of this country. They were entitled to that as were the provinces, and he thought they were in as good a position to regulating the appointment of coroners in this country. Above all that, the Assembly would be placed in this position that in dealing with the higher powers at Ottawa the House, through an executive council, would be in a different position than it is today. then again they would have as absolute powers as the provinces with regard to legislation. To day they might legislate upon any subject, and then their legislation was subject to legislation at Ottawa already on the Statute Book, or which may be placed on the Statute Book of the Dominions. As a case in point, he referred to the Infectious Disease (Animals) Ordinance. For many years they had what was known as "glanders" among horse herds of this country. It was a serious matter, and the House legislated upon it. They found no legis lation had been passed by the Dominion Government with regard to it, and he believed he might say without any chance of contradiction that the Assembly dealt with it for a year or two longer he believed that would have been stamped out of this country. But a year ago legislation was passed at Ottawa taking away the jurisdiction of the Assembly, and they were compelled to stop their steps in that direction. In that one case it was shown that the Assembly should have power to deal with those questions, and not subject anything except veto. He also thought they should have further power to legislate in regard to civil rights and property. At present they had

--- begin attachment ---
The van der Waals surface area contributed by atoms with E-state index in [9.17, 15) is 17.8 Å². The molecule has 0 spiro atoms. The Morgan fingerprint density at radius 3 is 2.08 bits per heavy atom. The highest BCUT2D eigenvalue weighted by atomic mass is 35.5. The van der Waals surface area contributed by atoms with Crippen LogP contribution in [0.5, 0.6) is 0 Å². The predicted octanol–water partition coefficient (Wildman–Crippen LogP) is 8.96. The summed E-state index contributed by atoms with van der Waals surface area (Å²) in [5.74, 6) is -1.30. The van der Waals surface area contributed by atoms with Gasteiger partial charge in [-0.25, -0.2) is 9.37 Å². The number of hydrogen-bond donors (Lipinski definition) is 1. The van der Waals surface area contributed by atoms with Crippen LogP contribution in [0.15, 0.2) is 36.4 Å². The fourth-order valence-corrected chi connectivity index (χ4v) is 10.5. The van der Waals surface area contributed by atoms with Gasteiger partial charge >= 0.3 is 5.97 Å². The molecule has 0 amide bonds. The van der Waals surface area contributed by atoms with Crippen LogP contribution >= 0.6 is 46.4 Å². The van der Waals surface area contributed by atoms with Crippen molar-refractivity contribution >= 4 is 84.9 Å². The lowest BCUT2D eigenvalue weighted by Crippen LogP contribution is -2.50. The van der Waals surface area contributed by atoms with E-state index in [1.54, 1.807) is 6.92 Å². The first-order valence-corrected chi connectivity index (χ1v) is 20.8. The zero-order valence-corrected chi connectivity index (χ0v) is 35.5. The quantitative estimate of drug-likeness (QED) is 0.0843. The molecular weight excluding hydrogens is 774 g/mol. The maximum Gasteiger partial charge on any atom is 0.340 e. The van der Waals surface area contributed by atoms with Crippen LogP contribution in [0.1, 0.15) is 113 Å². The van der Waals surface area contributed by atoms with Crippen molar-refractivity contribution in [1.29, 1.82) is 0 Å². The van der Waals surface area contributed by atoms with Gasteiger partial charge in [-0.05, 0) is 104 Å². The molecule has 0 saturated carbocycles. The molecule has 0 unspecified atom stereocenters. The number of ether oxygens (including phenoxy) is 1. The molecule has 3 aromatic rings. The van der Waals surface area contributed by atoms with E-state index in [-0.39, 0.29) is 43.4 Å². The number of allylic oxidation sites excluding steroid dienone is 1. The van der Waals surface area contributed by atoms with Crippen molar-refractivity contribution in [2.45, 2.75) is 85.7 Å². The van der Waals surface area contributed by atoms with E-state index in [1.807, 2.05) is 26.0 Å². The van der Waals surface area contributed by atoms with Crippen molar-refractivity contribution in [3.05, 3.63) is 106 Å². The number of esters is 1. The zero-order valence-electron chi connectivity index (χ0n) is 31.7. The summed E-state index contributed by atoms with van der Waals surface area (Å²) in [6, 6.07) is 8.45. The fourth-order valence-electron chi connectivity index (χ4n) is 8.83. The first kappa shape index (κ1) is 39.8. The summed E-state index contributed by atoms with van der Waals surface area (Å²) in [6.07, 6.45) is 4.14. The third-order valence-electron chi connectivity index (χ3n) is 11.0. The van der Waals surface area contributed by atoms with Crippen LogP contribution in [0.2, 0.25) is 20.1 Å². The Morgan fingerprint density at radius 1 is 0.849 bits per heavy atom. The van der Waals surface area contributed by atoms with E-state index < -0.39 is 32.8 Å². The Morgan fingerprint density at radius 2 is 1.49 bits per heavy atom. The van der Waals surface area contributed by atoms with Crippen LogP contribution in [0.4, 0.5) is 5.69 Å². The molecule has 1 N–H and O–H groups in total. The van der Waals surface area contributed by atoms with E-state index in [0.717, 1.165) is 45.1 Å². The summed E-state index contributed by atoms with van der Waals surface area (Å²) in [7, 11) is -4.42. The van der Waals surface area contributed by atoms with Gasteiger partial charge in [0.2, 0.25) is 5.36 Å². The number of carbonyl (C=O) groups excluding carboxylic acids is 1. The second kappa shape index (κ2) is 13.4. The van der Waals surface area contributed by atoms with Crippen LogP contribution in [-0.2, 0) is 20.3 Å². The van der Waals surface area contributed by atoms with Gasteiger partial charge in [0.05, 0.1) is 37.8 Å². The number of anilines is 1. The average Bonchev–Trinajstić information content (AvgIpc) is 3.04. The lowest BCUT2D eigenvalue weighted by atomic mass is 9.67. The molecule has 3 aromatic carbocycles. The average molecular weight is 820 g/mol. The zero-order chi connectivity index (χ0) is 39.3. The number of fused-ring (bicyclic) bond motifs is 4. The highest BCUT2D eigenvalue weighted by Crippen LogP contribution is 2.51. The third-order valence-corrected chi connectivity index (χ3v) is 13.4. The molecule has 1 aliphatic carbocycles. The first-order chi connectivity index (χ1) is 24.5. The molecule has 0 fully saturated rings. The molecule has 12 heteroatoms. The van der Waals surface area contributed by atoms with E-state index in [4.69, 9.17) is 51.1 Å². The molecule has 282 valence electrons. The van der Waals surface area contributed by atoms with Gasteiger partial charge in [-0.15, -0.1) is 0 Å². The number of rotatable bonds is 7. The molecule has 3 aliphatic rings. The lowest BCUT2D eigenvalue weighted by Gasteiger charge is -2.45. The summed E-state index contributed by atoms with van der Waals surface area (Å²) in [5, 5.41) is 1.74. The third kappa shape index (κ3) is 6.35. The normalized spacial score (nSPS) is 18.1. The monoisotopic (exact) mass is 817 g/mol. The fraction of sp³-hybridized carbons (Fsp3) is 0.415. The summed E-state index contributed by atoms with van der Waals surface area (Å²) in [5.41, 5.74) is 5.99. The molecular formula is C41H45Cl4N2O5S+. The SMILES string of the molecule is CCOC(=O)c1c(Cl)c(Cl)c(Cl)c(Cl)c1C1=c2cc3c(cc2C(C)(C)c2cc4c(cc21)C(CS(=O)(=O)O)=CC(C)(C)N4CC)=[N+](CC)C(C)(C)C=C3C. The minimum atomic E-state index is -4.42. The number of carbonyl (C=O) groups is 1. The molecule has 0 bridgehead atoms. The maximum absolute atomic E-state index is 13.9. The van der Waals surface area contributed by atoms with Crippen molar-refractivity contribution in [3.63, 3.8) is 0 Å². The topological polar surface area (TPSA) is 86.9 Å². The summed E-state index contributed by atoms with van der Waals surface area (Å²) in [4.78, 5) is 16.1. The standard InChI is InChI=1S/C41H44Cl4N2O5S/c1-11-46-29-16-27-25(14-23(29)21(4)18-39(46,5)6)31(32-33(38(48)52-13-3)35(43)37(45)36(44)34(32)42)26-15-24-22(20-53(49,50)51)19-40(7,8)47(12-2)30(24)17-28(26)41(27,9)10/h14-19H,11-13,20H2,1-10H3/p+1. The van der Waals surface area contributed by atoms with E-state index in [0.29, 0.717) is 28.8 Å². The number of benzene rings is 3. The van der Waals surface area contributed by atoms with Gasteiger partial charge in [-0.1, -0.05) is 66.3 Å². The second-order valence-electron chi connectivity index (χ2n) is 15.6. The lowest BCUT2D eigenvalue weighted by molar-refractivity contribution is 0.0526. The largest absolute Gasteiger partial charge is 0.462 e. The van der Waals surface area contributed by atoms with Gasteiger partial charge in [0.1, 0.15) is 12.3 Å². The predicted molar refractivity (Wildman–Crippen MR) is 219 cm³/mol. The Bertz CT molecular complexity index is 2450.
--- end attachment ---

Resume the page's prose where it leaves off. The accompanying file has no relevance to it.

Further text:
The land registration law was entirely under the control of the Dominion by one of its Acts. And in many cases they were confronted with this question of jurisdiction. The time had come when they should have complete control in regard to that subject. They found in the estimates $18,000 for the maintenance of offices in the Territories, but they didn't find a credit in regard to the revenue from that particular source. The time had come when they should deal- and they could do it- with their financial laws, because at the present time the Income from the registration service was about sufficient to cover the expenditures, Again; he considered they should have legislation from Ottawa along the same lines as the province of Manitoba respecting the roads and road allowances. To-day the Assembly had to go through a torturous route to obtain any action in regard to the closing of old roads or opening up of new roads. That question became a very burning one in Manitoba and was dealt with by the Dominion Parliament a few years ago by giving the provinces certain powers of legislation. The Assembly should ask that similar powers be extended to the Territories; they had a right to control those matters. His reaction for making the motion in the way he did was that the House might discuss the question prior to going into the committee . He thought they should have a thorough discussion so that when the committee sat, if it was appointed, it would be seized of the views of the members of the House and be more able to intelligently draft a memorial in accordance with the wishes of the majority of the House.